The PDE superfamily represents 11 gene families (PDE1 to PDE11). Each family encompasses one to four distinct genes, giving rise to >20 genes in mammals encoding the >50 different PDE proteins. Alterations in PDE activity have been implicated in many chronic conditions, including inflammation, neurodegeneration and cancer; inhibition of specific dysregulated PDEs has been proposed as potential therapy for these conditions [8]. In COPD, increases in cyclic adenosine monophosphate (cAMP) levels, activation of protein kinase A and enhanced protein phosphorylation have the potential to reduce inflammation, relax airway smooth muscle, inhibit chemotaxis and abnormal release of inflammatory and cytotoxic mediators, and decrease proliferation and migration of inflammatory cells [9]. Preventing breakdown of cAMP to 5AMP in neutrophils decreases TNF-α and N-formyl-methionyl-leucylphenylamine-stimulated neutrophil adherence, production of reactive oxygen species and degranulation [10].

PDE4 has been most extensively studied in COPD. The observations that PDE4 is expressed predominantly in inflammatory cells, such as neutrophils, CD8+ lymphocytes and macrophages, and is upregulated in the setting of pulmonary inflammation [11] have made this enzyme an attractive target for the development of new drugs to treat COPD [12]. PDE4 inhibitors specifically prevent the degradation of cAMP and have multiple anti-inflammatory effects, including inhibition of cell trafficking, and cytokine and chemokine release from inflammatory cells (neutrophils, eosinophils, macrophages and T-cells) [13].

PDE INHIBITION IN THE TREATMENT OF COPD

Theophylline is a broad-spectrum PDE inhibitor that has been used to treat pulmonary disease for many years. While theophylline has some benefit in the treatment of COPD, it is a weak and nontargeted PDE inhibitor that inhibits most of the 11 families of PDE in all tissues throughout the body; its use has been associated with a wide range of treatment-limiting side effects, including seizures and cardiac arrhythmias [9]. Research carried out over the past decade has led to the development of PDE4 inhibitors with the potential to significantly enhance treatment of patients with COPD. The remainder of the present article focuses on the two agents in this class that have been evaluated most extensively in controlled clinical trials, namely roflumilast and cilomilast.

BIOCHEMISTRY OF SELECTIVE PDE4 INHIBITORS

Both roflumilast and cilomilast are PDE4 inhibitors (table 1). Roflumilast does not affect other PDE isoenzymes, including PDE1, -2, -3 and -5, at concentrations up to 10,000-fold higher than those which inhibit PDE4 concentrations [14]. Results from biochemical studies have also demonstrated that roflumilast is a substantially more potent blocker of PDE4 than cilomilast. The two agents have 50% inhibitory concentration (IC50) values of 0.0008 and 0.12 μmol·L−1, respectively, for inhibition of this enzyme [14].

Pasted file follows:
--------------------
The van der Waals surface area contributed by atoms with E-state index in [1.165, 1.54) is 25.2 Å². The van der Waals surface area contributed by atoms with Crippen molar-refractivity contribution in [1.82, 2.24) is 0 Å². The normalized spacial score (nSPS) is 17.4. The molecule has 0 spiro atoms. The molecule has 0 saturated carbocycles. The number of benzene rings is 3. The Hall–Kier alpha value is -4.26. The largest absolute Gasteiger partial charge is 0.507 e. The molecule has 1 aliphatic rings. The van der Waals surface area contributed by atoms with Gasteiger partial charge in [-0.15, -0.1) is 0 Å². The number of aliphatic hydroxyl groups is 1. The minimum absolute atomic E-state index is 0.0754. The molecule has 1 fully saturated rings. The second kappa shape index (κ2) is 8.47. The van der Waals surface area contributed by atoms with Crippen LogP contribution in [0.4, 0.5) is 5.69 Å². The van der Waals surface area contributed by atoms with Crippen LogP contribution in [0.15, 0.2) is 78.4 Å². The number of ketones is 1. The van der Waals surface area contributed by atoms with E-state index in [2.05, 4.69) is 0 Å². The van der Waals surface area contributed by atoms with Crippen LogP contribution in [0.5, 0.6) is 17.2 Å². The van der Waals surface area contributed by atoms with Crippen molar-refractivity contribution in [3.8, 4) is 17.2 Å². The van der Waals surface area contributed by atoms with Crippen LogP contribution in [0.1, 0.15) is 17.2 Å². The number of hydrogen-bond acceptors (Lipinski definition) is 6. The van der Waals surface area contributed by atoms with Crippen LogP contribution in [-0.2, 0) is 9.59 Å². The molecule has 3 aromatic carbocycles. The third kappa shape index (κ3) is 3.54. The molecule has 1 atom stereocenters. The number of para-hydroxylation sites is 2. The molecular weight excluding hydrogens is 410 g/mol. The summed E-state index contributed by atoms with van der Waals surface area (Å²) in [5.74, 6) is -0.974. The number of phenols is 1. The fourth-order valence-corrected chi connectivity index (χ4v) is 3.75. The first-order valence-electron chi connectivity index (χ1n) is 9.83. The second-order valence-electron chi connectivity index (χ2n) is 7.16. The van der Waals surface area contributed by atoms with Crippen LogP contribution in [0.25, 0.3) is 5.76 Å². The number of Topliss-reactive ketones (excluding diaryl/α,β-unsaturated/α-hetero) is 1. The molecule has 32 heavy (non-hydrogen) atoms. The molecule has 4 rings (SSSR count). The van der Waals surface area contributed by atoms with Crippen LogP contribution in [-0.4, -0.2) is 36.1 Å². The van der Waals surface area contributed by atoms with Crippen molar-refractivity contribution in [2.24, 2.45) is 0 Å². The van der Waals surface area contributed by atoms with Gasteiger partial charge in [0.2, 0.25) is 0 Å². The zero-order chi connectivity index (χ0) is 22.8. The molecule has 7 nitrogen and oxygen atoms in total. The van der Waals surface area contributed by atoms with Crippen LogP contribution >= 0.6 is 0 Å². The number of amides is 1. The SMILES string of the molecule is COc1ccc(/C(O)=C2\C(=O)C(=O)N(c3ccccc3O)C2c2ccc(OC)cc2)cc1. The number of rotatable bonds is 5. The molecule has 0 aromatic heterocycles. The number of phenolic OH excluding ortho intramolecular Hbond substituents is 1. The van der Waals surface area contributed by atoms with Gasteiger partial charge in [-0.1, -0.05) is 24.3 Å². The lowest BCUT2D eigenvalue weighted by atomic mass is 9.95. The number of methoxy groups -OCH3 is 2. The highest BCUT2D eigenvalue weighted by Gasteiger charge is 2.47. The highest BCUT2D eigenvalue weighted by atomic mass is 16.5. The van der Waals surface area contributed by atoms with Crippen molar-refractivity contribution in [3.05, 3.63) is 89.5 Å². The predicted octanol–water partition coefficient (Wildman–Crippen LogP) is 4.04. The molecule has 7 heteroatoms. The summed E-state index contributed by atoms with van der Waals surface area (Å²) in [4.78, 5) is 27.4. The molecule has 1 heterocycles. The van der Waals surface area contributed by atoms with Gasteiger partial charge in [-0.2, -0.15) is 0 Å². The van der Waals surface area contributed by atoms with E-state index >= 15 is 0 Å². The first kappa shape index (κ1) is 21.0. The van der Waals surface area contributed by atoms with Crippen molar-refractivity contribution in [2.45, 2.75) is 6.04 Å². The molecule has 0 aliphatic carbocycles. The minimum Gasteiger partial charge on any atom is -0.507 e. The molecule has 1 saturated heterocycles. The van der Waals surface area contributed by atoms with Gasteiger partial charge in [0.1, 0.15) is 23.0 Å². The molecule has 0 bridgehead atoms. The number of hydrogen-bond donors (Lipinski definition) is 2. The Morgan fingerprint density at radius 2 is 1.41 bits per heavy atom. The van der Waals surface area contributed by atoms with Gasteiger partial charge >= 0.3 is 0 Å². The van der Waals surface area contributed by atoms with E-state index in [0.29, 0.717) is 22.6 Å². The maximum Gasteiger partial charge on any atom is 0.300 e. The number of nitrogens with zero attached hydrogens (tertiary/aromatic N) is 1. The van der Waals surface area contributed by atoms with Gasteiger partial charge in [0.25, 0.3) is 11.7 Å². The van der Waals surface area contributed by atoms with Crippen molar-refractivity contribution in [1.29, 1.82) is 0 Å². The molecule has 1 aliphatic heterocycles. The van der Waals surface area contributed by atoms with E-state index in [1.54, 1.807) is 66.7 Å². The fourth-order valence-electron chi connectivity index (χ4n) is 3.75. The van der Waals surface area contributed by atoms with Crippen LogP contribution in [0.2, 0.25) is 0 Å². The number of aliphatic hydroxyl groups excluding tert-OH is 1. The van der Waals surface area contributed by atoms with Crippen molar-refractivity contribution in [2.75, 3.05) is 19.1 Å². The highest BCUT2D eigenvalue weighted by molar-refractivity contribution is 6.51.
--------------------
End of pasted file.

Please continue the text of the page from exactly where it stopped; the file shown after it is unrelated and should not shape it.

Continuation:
View this table:
Table. 1—

Selectivity of roflumilast, its major metabolite and cilomilast for inhibition of phosphodiesterase(PDE)4 activity

BIOLOGICAL ACTIVITY

The biological activities of roflumilast and cilomilast have been compared in several pre-clinical studies and results from these trials have confirmed the previously noted difference in the respective potencies of these two PDE4 inhibitors.

Mucus hypersecretion is a common feature of COPD and expression of MUC5AC, the predominant mucin gene in healthy airways, is increased in patients with this disease. Mata et al. [15] assessed the effects of roflumilast and cilomilast on MUC5AC mRNA, and protein expression in cultured human airway epithelial cells and in isolated human bronchial tissue stimulated with epidermal growth factor (EGF; 25 ng·mL−1). Study results showed that EGF exposure increased MUC5AC mRNA and protein expression that was suppressed in a concentration-dependent manner by PDE4 inhibitors (fig. 2) with roflumilast exhibiting higher potency (as reflected by IC50 values) than either cilomilast or rolipram. The rank order of potencies (-log IC50 values) was as follows: roflumilast (7.59) > rolipram (6.66) > cilomilast (5.58) for MUC5AC mRNA; and roflumilast (7.37) > rolipram (6.17) > cilomilast (5.27) for MUC5AC protein [15]. Results from in vitro studies of human neutrophils have shown further that roflumilast is substantially more potent than cilomilast in inhibiting release of neutrophil elastase, matrix metalloproteinase and myeloperoxidase [16].

FIGURE 2.

Study results for a) normal human lung tissue, b) epidermal growth factor (EGF)-stimulated tissue in the presence of roflumilast and c) effects of EGF only. Concentration–response curves are shown for inhibition by the selective phosphodiesterase (PDE)4 inhibitors roflumilast (▪), cilomilast (•), and rolipram (○) of the EDF-induced expression of MUC5AC mRNA (d) and protein (e) in airway epithelial cells. Arrows: MUC5AC-positive goblet cells; arrowheads: unstained ciliated cells. Reproduced and modified from [15] with permission from the publisher.